Program 266a: Sojourning Further; Being Human; Turkish Nomads
Release Date: 11-23-2013
On Air Description
A preacher, a biologist, and a granddaughter of Turkish nomads.
They each bring us perspectives on how people the world over are really all part of the same family - no matter if they live in a suburban bungalow, or a goat hair tent.
On this week's Travel with Rick Steves, Rick checks in with Reverend Jim Wallis, and with "The Darwinian Tourist," to discover what they've learned from their travels to far away lands.
We'll also hear how life is changing for nomadic sheep herders in Turkey.
See what the far corners of the world can teach us, on Travel with Rick Steves.
Notes to Stations
This is a re-edit of Program #266, which first aired Nov 12, 2011.
Reminder to stations: In addition to using our latest set of fundraiser modules (uploaded in early October 2013), if your station would like to fundraise during a weekly edition of Travel with Rick Steves, contact producer Tim Tattan at 425-608-4234 for help identifying clean cutaway opportunities to insert local pitch breaks during any week's show.
- Rev. Jim Wallis, CEO of the non-profit organization Sojourners, and author of "Rediscovering Values: A Guide for Economic and Moral Recovery" (Howard Books)
- Christopher Wills, Professor of Biological Sciences and member of the Center for Molecular Genetics at the University of California San Diego, and author of "The Darwinian Tourist" (Oxford Univ. Press)
- Ayşegül Ünlü, tour guide from Turkey
- Dispatch from Portugal filed by bicycle adventurer Willie Weir
- Jim Wallis is the Chief Executive Officer and Editor-In-Chief of the non-profit Sojourners.
- He writes periodic blog entries in the God's Politics blog on the Sojourners website.
- Christopher Wills is professor emeritus at the University of San Diego's Division of Biological Sciences.
- Christopher Wills is published by Oxford University Press. His newest book is called "Green Equilibrium." The book he discusses with Rick is "The Darwinian Tourist."
- Ayşegül Ünlü recommends the Museum of Turkish and Islamic Art, on the Hippodrome in Istanbul, for its displays on traditional societies in Turkey.
- Willie Weir's website includes a link to his latest book of travel essays, "Travels with Willie" and his Yellow Tent Adventures blog.
- Lorenna McKennitt, "Night Ride Across the Caucasus," The Book of Secrets / Quinlan Road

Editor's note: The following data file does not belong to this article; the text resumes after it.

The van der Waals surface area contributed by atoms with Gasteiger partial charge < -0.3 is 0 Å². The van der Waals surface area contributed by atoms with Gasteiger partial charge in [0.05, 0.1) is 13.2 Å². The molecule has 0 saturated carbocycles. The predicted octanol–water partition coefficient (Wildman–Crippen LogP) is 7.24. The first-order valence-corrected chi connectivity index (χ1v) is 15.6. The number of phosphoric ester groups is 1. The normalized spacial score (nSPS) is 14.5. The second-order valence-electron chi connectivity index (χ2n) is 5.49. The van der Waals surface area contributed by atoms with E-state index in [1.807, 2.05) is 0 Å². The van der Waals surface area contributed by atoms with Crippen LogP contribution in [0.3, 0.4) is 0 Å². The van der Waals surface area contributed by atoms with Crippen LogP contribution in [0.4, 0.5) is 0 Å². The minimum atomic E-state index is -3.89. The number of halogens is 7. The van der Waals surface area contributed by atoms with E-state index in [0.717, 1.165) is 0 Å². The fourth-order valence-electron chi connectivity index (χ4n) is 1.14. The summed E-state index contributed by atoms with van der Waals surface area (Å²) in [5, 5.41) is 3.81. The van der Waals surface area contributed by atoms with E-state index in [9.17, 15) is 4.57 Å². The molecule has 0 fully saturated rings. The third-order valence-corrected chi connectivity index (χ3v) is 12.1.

- St. Germain, "Land Of," Tourist / Blue Note
- * The Wallace Family, "Wayfaring Stranger," Texas Serenade / (self-released)
- Baly Othmani, "Tannament N'Yalla," Assarouf / Worldly-Triloka
- Jim Centorino, "Black Gold (Rhino)," Ivory / World Disc Music
- Unspecified musicians and dancers, "Thumb (Played) Metal Instrument; Men Dancing Around a Fire," Music of !Kung Bushmen of the Kalahari Desert, Africa / Folkways (released in 1962)
- St. Germain, "La Goute D'Or," Tourist / Blue Note
- Trudi Egi, Vincent Raka, and various artists, "Rymoka String Band," Music of the South Pacific: Recordings Made By David Fanshawe (1978-1992) (collection) / ARC
- Yothu Yindi, "Back to Culture," Freedom / Hollywood Records
- 4 Wings, "Penelope," Café del Mar, vol. 5 (collection) / Fontana MCA
- 101 Strings, "London Bridge is Falling Down," Songs of England / Madacy
- * DuOud, "Interluth," Wild Serenade / Label Bleu
- Orient Expressions, "Interlude," Divan / DoubleMoon (Turkey)
- Peter Kater on eagle bone whistle, "Day Sky-Night Sky," Peter Kater and R. Carlos Nakai: Natives / Silver Wave
- Dangaa, "Caravan to Kasachstan," Altai / Blue Flame
- Istanbul Orient Ensemble, "Ates Basinsa," Caravanserai / Network (Germany)
- Pierce Brochetti & Company, "Birthday," Birthday (single) / (self-released)
- At 9:27, Rick notes that Jim Wallis "has been on President Obama's spiritual advisory group."
- At 14:28, Jim Wallis says Iran is the only actual "theocractic" government in the world right now.
- In discussing the problems with human trafficking at 17:37, Jim Wallis says "there are more women and children in economic slavery today than when William Wilberforce freed the slaves in Britain 200 years ago."
- Christopher Wills says, starting at 27:10, that the San people, who were pushed into Africa's Kalahari Desert by other groups, are "beginning to fight back" to gain political power.
- Rick notes there are 30 to 40 million members of nomadic groups remaining in the world, in his segment C intro at 40:42.
- At 45:36, Ayşegül says the Turkish government does not exert pressures on nomads, per se, due to their small population, but precedes that comment by noting they are thought of as being similar to gypsies. She adds at 48:20 that nomads aren't organized politically, and their numbers are dwindling, since people are leaving for cities to educate their children and seek other modern economic opportunities.
- Ayşegül tells Rick at 51:17 that she was shopping today for a snowboarding outfit and equipment. They then briefly discuss the recent development of ski resort areas in Turkey.
High school travel group
Four countries in six short days
Where is Taco Bell?
— Karen Bray, Columbus, Indiana
Travel with adult child
No more burgers to eat
When can I stop footing the bill?
— Annetta Miller, Marion, Illinois
Big Ben, The Tate, Shakespeare's Globe.
We mainly do pubs.
— Imozelle McVeigh, Chula Vista, California